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This exciting plasterboard

Awaiting arrival of my new offspring I am preparing my new office. If to  judge by the size of working space dedicated to  my career of a Polish translator develops by leaps and bounds. I have started at a small table in a tiny bedsit, then  upgraded to a desk in a shared office, afterwards I had separate room in our flats and now after months of conversion work I’l be moving to our cosy basement converted to a new office.

To an outsider it could be a hovel but to me it is 35 square meters of my private paradise.  I still need to figure out how am I going to furnish this space but whatever I do, it will be a dramatic change from working in a room next to my two noisy sons :)

This week the team of builders installed new plasterboards and I am really excited! There is a real possibility that next week I’ll be able to start painting the walls, moving my stuff and week later I’ll be translating in the new place :)


Wind of change

I have been working as a full time Polish translator for the last seven years or so and while on the one hand I keep working on new and more difficult projects but on the other I have a feeling that my progress has stalled. I hope that this blog will galvanize me into intensifying my professional development.

My current goal is to work hard on this page for 10 weeks and see how it will affect traffic and inquiries regarding my work. For the time being traffic is practically non-existent (less then 1 visitor a day). Website also has practically no ranking in Google – at least it does not appear within the fist few pages of results for any relevant keywords.

I will report on regular basis on progress in this area, posting in the category SEO-SEM.


Becoming a Polish Translator

I was born with Samuel Johnson’s dictionary in hand and my very first words were: “Non verbum e verbo, sed sensum exprimere de sensu” … well that is not my story. I am Polish translator, I even have a diploma from the Chartered Institute of Linguists to prove it but there were times when information that one day I become translator would take me by surprise.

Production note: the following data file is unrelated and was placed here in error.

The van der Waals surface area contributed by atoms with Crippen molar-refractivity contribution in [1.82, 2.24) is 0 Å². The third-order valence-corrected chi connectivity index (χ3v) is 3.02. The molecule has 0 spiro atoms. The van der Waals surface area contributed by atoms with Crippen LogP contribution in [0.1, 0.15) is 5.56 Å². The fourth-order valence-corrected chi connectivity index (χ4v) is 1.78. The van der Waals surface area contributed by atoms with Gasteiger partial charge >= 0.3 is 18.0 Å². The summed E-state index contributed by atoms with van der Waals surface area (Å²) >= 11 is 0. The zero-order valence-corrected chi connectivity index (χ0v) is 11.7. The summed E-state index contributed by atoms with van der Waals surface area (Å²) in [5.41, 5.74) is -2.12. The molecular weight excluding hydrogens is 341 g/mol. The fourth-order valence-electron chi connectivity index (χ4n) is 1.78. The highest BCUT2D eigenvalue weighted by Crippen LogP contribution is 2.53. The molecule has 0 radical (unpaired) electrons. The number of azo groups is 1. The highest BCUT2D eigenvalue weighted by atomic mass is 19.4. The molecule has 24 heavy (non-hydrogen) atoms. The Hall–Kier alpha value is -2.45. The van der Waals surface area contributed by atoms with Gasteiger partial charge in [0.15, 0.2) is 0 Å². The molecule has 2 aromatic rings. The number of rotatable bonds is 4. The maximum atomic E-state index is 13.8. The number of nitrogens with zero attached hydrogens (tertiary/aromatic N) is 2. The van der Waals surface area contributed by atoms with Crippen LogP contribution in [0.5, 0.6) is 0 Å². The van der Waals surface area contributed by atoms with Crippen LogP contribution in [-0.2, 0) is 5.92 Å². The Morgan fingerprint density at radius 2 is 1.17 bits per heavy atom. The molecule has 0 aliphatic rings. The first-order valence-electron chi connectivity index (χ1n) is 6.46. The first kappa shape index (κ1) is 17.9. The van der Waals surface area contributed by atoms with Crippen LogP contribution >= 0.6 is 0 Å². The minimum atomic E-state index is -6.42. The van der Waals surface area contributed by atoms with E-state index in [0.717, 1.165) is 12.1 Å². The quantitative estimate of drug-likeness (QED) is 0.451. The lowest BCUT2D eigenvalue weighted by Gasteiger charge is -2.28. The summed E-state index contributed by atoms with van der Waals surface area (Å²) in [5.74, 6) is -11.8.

I have walked many ways of life and my path didn’t lead me directly to where I am now. I dreamed about becoming a surgeon, studied law and came to London to undertake an internship in a law office. Yet each of those various ways has contributed somehow to skills which I use these days when translating.
In primary and secondary schools I read books by bookshelves shaping my Polish, while at University I remained voracious reader but I read mainly in English what helped me to develop good understanding of English texts. Currently I am trying to repeat the process once again with German, however I am not read yet to translate from German.
Studying law taught me how to construe texts, detect potential meanings, imagine how my words may be interpreted by others and gave me great sensitivity to various shades of grey – pardon – meaning.
During my studies I spent five summers in the USA learning a lot about the culture, people and increasing my proficiency in living language.
I wrote my master thesis on comparison of consumer protection in distance transactions in English comparing EU and Polish regulations. It meant that for two years I had to continually switch between legal systems and languages what constituted a perfect introduction into the world of legal translation. Here I must also give some credit to a Master seminar conducted in English by two outstanding professors: Marian Kępiński and Stanisław Sołtysiński which constituted an amazing introduction to international law, transactions and to the language.
Finally life in the UK gave me an opportunity to perfect my language skills and gain deep insight into the local culture – both inaccessible to those who learn language from abroad.
So when in 2006 I decided to make a living as translator I was to a large degree ready. I always strive to learn as much as possible about subjects which interest me. Besides reading extensively on translation I have attended several courses at Westminster University. At first Introduction to Translation leading to a Certificate in Special Study (Translation), than lasting almost a year Diploma in Translation which prepares to the exam organized by the Chartered Institute of Linguists. Afterwards I have undertaken yearly MA course in Bilingual Translation. For better or worse it was a period of huge changes in my life. At the same time I was studying full time, developing growing client base, getting married and after a short while looking forward to becoming a father.
Something had to give way – being husband and father wasn’t negotiable and giving up on rapidly developing career seemed a bit risky hence despite completing vast majority of assignments and exams I gave up on my MA. Despite that I must admit that studying at Westminster most likely was the greatest impulse for professional development I had and without this year and the I wouldn’t be where I am now.
Changed during several following years were not so dramatic. Period from 2008 to 2012 was spent most of all on consolidation and gradual improvement. During that time the number of my sons increased to 2, I have translated and proofread several million words, perfected my skills regarding computer assisted translation but most of all gained invaluable experience. This period was crowned in 2012 when I gained Diploma in Translation issued by the the Chartered Institute of Linguists and became a qualified member of this prestigious organization.